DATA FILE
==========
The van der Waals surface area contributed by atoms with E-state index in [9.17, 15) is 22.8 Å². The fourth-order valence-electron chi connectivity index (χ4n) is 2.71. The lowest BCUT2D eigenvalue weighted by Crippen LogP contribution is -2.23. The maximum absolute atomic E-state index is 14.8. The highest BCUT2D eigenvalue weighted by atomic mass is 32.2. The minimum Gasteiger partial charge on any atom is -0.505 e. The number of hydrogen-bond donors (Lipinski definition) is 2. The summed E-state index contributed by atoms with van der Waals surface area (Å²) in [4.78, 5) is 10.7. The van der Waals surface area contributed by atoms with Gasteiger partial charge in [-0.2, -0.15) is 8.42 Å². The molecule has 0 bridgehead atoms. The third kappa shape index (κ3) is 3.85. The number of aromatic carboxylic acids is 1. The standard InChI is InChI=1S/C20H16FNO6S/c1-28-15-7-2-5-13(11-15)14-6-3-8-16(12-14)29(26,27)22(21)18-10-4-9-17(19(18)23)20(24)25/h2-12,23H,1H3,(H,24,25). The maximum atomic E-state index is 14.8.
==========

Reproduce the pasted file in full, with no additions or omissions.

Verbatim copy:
The van der Waals surface area contributed by atoms with E-state index in [9.17, 15) is 22.8 Å². The fourth-order valence-electron chi connectivity index (χ4n) is 2.71. The lowest BCUT2D eigenvalue weighted by Crippen LogP contribution is -2.23. The maximum absolute atomic E-state index is 14.8. The highest BCUT2D eigenvalue weighted by atomic mass is 32.2. The minimum Gasteiger partial charge on any atom is -0.505 e. The number of hydrogen-bond donors (Lipinski definition) is 2. The summed E-state index contributed by atoms with van der Waals surface area (Å²) in [4.78, 5) is 10.7. The van der Waals surface area contributed by atoms with Gasteiger partial charge in [-0.2, -0.15) is 8.42 Å². The molecule has 0 bridgehead atoms. The third kappa shape index (κ3) is 3.85. The number of aromatic carboxylic acids is 1. The standard InChI is InChI=1S/C20H16FNO6S/c1-28-15-7-2-5-13(11-15)14-6-3-8-16(12-14)29(26,27)22(21)18-10-4-9-17(19(18)23)20(24)25/h2-12,23H,1H3,(H,24,25). The maximum atomic E-state index is 14.8.